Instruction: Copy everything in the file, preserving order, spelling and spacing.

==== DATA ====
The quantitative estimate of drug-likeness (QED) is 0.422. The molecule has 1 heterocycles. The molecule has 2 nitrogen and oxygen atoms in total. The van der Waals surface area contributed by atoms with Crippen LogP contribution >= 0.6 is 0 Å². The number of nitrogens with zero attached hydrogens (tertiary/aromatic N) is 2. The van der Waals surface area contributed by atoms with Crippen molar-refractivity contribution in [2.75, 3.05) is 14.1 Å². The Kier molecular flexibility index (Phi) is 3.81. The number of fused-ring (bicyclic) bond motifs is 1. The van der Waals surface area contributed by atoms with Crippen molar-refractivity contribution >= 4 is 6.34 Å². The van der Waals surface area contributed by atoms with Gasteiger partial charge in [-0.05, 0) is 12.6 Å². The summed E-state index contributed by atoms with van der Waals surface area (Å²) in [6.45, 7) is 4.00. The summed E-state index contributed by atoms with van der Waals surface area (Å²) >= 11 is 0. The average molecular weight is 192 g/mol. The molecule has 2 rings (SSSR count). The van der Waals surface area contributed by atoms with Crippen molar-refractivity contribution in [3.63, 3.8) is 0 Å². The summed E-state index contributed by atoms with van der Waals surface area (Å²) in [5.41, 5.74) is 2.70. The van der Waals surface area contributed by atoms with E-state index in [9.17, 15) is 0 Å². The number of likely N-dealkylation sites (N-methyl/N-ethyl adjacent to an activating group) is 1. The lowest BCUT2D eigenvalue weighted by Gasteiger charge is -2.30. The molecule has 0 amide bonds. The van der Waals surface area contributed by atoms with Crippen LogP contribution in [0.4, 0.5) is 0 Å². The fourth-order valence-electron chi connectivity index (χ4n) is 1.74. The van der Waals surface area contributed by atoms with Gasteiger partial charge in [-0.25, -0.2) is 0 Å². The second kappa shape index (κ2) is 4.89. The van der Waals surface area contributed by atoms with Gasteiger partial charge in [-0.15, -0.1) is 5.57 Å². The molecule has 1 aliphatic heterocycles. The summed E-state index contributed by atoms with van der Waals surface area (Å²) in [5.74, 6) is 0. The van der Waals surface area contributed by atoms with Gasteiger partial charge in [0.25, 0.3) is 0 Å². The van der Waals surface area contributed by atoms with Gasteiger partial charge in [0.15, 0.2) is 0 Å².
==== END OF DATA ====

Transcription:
The quantitative estimate of drug-likeness (QED) is 0.422. The molecule has 1 heterocycles. The molecule has 2 nitrogen and oxygen atoms in total. The van der Waals surface area contributed by atoms with Crippen LogP contribution >= 0.6 is 0 Å². The number of nitrogens with zero attached hydrogens (tertiary/aromatic N) is 2. The van der Waals surface area contributed by atoms with Crippen molar-refractivity contribution in [2.75, 3.05) is 14.1 Å². The Kier molecular flexibility index (Phi) is 3.81. The number of fused-ring (bicyclic) bond motifs is 1. The van der Waals surface area contributed by atoms with Crippen molar-refractivity contribution >= 4 is 6.34 Å². The van der Waals surface area contributed by atoms with Gasteiger partial charge in [-0.05, 0) is 12.6 Å². The summed E-state index contributed by atoms with van der Waals surface area (Å²) in [6.45, 7) is 4.00. The summed E-state index contributed by atoms with van der Waals surface area (Å²) >= 11 is 0. The average molecular weight is 192 g/mol. The molecule has 2 rings (SSSR count). The van der Waals surface area contributed by atoms with Crippen molar-refractivity contribution in [3.63, 3.8) is 0 Å². The summed E-state index contributed by atoms with van der Waals surface area (Å²) in [5.41, 5.74) is 2.70. The van der Waals surface area contributed by atoms with E-state index in [9.17, 15) is 0 Å². The number of likely N-dealkylation sites (N-methyl/N-ethyl adjacent to an activating group) is 1. The lowest BCUT2D eigenvalue weighted by Gasteiger charge is -2.30. The molecule has 0 amide bonds. The van der Waals surface area contributed by atoms with Crippen LogP contribution in [0.4, 0.5) is 0 Å². The fourth-order valence-electron chi connectivity index (χ4n) is 1.74. The van der Waals surface area contributed by atoms with Gasteiger partial charge in [-0.25, -0.2) is 0 Å². The second kappa shape index (κ2) is 4.89. The van der Waals surface area contributed by atoms with Gasteiger partial charge in [-0.15, -0.1) is 5.57 Å². The molecule has 1 aliphatic heterocycles. The summed E-state index contributed by atoms with van der Waals surface area (Å²) in [5.74, 6) is 0. The van der Waals surface area contributed by atoms with Gasteiger partial charge in [0.25, 0.3) is 0 Å². The van der Waals surface area contributed by atoms with Gasteiger partial charge in [0.15, 0.2) is 0 Å².